Volume 73, Number 47 | March 24 -30, 2004


One year later, a mellower march on Madison Ave.

By Keith Crandell

Villager photos by Ramin Talaie

At the peace march in New York City last Saturday.

You may remember that last year, on a frigid Feb. 15, 2003, Mayor Bloomberg made his support of Bush war policies vividly clear. He first denied permits for a peaceful protest against the upcoming preemptive war. Then he used New York’s police as an attack force to intimidate the tens of thousands of marchers — many of them visitors to our city.

Subsequently at a hearing of the City Council Government Operations Committee, viewers saw vivid video testimony of police beating peaceful demonstrators with nightsticks. Councilmember Charles Barron of Brooklyn accused the Bloomberg cops of being “discourteous, abusive, mad — some pepper-sprayed old ladies.”

Hundreds were arrested after mounted police crashed their way through crowds of peace activists trapped in Bloomberg‘s holding pens. I was on a maiden voyage in my new wheelchair and was saved from serious injury only by Village neighbors who encircled my chariot against the onslaught of the Mounties.

In short, the conduct of the mayor and his police force last February shamed the city.

Well, last Saturday was certainly different. I saw nobody arrested during the March down Madison Ave. The police were on good behavior. Perhaps those Council hearings conducted by Councilmember Bill Perkins did some real good.

Meanwhile, the crowds were mellow. It salves the soul to spend a warm, sunny afternoon with crowds of friends and neighbors who are trying to save the world. I was again in my wheelchair and my good wife Annie Shaver-Crandell had helped design and affix to my rig the version of the same sign that Jane Sweeney had designed for the first march last year: “World War II Veteran Against the War.”

In this presidential election year, surprisingly few were there to hustle for their candidate. Perhaps the most remarkable note on the political button front was the absolute non-presence of John Kerry on anyone’s bosom. There may have been people there with Kerry buttons, but I didn’t see a single one. There was a sprinkling for Howard Dean (remember him?), Ralph Nader and Dennis Kucinich, whom I am told spoke to the crowd around the speakers’ platform, although I never got close enough to even see the platform. Of course, George W. Bush was featured on thousands of posters and buttons, although none would have pleased him. “Re-Defeat Bush” was one that caught my eye. “Send Chickenhawks Bush & Cheney to Iraq, Bring the Troops Home,” was another. “Mission Accomplished: $$ For Halliburton!” seemed to hit a responsive chord. It was not a Bush crowd.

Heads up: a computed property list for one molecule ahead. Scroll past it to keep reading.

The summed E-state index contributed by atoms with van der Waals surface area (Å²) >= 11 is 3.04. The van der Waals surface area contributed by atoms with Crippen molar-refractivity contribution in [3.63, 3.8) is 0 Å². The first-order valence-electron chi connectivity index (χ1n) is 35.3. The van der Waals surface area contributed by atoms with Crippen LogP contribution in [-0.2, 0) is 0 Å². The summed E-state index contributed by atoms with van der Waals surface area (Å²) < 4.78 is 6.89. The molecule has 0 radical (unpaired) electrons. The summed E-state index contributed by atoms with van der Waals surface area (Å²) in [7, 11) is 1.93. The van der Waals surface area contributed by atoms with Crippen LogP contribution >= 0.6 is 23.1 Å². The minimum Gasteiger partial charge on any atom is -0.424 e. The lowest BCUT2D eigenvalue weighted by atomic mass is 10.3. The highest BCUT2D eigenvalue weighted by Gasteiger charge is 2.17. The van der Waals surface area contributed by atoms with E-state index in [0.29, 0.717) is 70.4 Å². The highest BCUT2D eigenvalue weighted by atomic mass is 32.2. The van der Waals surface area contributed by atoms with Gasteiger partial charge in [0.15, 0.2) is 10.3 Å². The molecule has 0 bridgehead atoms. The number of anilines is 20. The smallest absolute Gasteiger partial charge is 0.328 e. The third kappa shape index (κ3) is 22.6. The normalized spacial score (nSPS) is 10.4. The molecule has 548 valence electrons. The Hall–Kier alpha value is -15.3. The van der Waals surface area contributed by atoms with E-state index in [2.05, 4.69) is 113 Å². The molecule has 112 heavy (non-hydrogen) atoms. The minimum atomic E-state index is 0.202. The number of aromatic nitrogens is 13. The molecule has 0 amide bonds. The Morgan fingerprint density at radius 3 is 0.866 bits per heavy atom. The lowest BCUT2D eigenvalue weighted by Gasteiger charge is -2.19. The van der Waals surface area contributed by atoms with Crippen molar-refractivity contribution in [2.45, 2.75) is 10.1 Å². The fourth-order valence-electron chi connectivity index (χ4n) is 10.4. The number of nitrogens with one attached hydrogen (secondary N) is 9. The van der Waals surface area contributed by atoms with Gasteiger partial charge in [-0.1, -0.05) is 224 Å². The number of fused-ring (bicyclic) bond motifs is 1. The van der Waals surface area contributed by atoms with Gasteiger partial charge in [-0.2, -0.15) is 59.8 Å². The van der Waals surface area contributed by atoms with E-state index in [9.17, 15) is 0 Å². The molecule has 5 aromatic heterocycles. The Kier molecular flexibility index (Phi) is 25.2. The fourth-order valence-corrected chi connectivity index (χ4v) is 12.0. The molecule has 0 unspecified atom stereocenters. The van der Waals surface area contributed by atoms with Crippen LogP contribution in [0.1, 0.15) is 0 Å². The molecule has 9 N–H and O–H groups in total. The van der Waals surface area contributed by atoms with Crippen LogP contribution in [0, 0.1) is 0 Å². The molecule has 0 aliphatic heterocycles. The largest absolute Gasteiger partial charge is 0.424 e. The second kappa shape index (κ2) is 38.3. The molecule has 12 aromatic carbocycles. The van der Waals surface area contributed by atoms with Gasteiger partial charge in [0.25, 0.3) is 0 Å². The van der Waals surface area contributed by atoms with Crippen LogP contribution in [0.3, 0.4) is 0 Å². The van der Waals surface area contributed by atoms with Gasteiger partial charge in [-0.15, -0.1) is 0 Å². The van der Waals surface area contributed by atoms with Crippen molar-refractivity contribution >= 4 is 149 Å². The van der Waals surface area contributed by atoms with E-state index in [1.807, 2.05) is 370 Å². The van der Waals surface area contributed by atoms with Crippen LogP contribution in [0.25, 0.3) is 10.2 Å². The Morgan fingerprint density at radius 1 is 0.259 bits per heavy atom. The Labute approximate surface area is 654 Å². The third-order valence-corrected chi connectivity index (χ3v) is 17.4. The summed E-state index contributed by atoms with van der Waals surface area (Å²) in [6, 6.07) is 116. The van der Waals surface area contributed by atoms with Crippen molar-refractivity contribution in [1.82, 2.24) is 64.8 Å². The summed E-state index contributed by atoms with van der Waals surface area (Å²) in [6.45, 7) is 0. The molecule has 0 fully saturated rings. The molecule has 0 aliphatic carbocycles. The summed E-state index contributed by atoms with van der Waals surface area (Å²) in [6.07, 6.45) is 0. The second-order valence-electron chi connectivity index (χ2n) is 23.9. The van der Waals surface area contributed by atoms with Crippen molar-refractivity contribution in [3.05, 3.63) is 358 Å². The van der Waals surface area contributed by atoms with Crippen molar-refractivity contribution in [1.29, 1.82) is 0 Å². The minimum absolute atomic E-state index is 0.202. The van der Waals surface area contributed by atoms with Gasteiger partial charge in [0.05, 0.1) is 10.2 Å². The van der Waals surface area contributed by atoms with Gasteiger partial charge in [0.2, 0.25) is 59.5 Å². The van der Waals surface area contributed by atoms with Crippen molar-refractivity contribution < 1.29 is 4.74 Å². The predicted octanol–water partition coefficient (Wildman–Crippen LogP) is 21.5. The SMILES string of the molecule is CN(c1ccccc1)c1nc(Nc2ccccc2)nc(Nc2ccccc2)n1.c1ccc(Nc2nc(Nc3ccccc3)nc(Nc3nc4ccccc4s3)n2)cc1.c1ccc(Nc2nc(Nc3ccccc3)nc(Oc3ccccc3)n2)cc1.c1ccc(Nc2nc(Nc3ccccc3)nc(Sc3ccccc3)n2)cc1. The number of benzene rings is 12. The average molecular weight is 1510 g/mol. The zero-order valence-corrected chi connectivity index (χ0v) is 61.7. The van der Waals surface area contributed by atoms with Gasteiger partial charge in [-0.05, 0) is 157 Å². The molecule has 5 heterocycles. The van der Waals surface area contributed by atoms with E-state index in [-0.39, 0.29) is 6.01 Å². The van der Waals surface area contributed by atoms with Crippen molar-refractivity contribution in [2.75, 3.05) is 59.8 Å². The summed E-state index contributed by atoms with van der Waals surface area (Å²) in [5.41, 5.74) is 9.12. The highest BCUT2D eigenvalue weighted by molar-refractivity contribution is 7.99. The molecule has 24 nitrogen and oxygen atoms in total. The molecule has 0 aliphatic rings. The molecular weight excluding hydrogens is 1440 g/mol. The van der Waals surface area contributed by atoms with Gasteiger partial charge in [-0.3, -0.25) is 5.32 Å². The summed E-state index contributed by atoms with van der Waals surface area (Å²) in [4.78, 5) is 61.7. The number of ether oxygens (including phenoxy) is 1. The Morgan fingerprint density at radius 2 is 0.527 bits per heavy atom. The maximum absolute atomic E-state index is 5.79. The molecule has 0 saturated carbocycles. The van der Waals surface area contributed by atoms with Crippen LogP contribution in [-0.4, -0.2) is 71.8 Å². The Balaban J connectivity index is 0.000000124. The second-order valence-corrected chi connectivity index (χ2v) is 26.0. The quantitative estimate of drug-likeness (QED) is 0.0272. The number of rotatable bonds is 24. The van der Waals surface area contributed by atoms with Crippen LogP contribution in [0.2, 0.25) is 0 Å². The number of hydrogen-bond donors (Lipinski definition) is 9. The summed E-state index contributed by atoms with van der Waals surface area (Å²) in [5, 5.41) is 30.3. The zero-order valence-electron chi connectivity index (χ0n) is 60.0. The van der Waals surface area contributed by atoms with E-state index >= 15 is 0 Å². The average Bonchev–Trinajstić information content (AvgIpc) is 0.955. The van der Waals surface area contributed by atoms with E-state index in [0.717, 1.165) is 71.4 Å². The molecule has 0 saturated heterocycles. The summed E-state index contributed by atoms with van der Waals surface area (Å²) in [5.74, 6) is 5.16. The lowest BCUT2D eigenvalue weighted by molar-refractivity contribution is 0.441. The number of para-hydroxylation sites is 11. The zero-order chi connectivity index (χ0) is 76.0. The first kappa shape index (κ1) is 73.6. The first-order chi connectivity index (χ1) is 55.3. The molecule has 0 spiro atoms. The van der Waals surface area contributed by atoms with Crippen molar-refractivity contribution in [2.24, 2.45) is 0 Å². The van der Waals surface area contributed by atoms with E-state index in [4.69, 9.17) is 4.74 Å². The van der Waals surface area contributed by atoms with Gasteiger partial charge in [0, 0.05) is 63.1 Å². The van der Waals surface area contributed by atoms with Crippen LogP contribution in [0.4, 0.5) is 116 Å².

Most of the messages were without partisan political purposes. One homemade favorite had a vaguely literary quality: “Love Peace, Abjure War.” Abjure war? Wow! Another, worn as a T-shirt by a somewhat busty young woman, was more direct: “Boobs Not Bombs.” She’s selling the shirts over the Internet: “doubledee.net.”

Let it not appear that the day was one marked simply by clever messages. Underlying all the messages and chants and the blaring over loudspeakers were two deeply serious purposes: (1) to end the killing in Iraq and (2) by our large numbers make it clear that there was and is wide and continuing public support for peace.

What warmed my heart and even brought momentary tears to my eyes was the recognition of the variety and intensity of the demonstrators. Young people were there in far greater numbers than earlier marches. A year ago I had seen few people with rings in their ears or noses. Saturday there were many. And they blended well with older New Yorkers such as myself and my friend, activist Ann Arlen, who helped guide my wheelchair through the march.

Beyond the spread of ages was the ethnic variety. There were far more black and brown faces, some of them apparently brought by one of the subtexts of the demonstration, the linkage with the snatching of the president of Haiti as an instance of Bush administration arrogance not unlike the occupation of Iraq. New Yorkers of all ages, all genders, all races were there in brotherhood and sisterhood and common purpose. You simply have to be there to really know how affecting this kind of event can be.

The last marcher to whom I spoke as I wheeled away from the demonstration was a young Latino man wearing a simple sign also worn by thousands of Spaniards mourning the tragedy in Madrid: “PAZ”


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